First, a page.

Plans for installing a $4-billion missile defense system in Europe were shelved in 2009 after President Barack Obama ordered a review that concluded that ship- and land-based systems (such as sea-based Aegis interceptors) located closer to Iran, a primary potential threat, could effectively counter any attack on Europe. Critics accused Obama of buckling under to Russian opposition to U.S. missile defenses stationed in Poland and the Czech Republic, but he insisted his actions were guided by a change in intelligence analyses. He subsequently reversed course and revived U.S. missile defense for Europe with a plan called the Phased Adaptive Approach.
Although written assurances and a system-testing invitation had been offered five months earlier by the U.S., in March 2012 Russian President Dmitry Medvedev publicly demanded written proof (“technical-military criteria”) from the U.S. that his country would not be the ultimate target of the defense system. Days later during a nuclear summit meeting in South Korea with the Russian leader, Obama was caught on an open microphone privately assuring Medvedev that the situation will be resolved, explaining he’ll have more room to maneuver after he is re-elected in November. Medvedev responded that he would relay that message to incoming Russian President Vladimir Putin. Then in May, underscoring continued Russian anger over the U.S. anti-missile plans, a senior Russian general, Nikolai Makarov, raised the possibility of Russia launching pre-emptive attacks on such U.S. defense installations in Eastern Europe, the first time such a threat has been made.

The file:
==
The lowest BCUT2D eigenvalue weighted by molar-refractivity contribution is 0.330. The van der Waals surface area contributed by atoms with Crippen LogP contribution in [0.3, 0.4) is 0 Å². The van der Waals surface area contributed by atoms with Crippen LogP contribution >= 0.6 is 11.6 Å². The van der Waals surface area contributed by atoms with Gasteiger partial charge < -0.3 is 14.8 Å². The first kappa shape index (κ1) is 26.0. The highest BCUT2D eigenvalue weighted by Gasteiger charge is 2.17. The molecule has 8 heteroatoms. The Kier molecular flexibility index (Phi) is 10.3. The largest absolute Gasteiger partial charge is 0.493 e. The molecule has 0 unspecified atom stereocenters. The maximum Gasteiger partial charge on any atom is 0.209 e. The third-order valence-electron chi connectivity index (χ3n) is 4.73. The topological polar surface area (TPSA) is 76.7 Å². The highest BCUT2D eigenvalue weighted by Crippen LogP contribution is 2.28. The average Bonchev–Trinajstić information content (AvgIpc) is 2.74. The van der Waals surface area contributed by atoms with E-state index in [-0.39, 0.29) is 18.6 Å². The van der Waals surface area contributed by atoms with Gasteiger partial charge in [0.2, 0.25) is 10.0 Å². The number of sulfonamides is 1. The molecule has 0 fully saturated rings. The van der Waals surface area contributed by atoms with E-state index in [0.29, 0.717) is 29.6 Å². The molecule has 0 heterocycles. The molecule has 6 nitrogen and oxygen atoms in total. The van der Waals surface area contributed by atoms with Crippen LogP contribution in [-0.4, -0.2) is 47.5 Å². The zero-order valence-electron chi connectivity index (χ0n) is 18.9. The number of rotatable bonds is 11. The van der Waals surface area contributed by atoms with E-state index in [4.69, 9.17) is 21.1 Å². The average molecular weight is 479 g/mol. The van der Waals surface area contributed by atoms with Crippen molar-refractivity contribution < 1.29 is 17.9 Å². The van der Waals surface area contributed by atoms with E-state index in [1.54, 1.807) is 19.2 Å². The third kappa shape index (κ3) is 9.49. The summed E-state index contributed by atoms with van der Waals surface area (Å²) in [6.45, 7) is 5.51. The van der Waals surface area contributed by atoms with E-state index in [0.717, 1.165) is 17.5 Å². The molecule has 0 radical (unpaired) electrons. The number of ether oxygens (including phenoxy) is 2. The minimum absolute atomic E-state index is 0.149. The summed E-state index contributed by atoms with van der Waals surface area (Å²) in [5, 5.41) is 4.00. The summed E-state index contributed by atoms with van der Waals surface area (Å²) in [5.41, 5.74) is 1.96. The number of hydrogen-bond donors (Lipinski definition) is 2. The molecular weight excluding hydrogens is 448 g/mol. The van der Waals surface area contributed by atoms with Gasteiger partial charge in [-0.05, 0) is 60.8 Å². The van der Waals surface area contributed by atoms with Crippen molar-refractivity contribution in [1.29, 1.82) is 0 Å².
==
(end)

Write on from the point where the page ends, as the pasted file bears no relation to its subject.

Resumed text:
In protest over U.S. defense plans, Putin snubbed an invitation to attend a May 2012 NATO conference held in Chicago, where the alliance announced that it now has an “interim capability” for the U.S.-built Phased interceptor system.
Options for Deploying Missile Defenses in Europe (2009 Report, Congressional Budget Office) (pdf)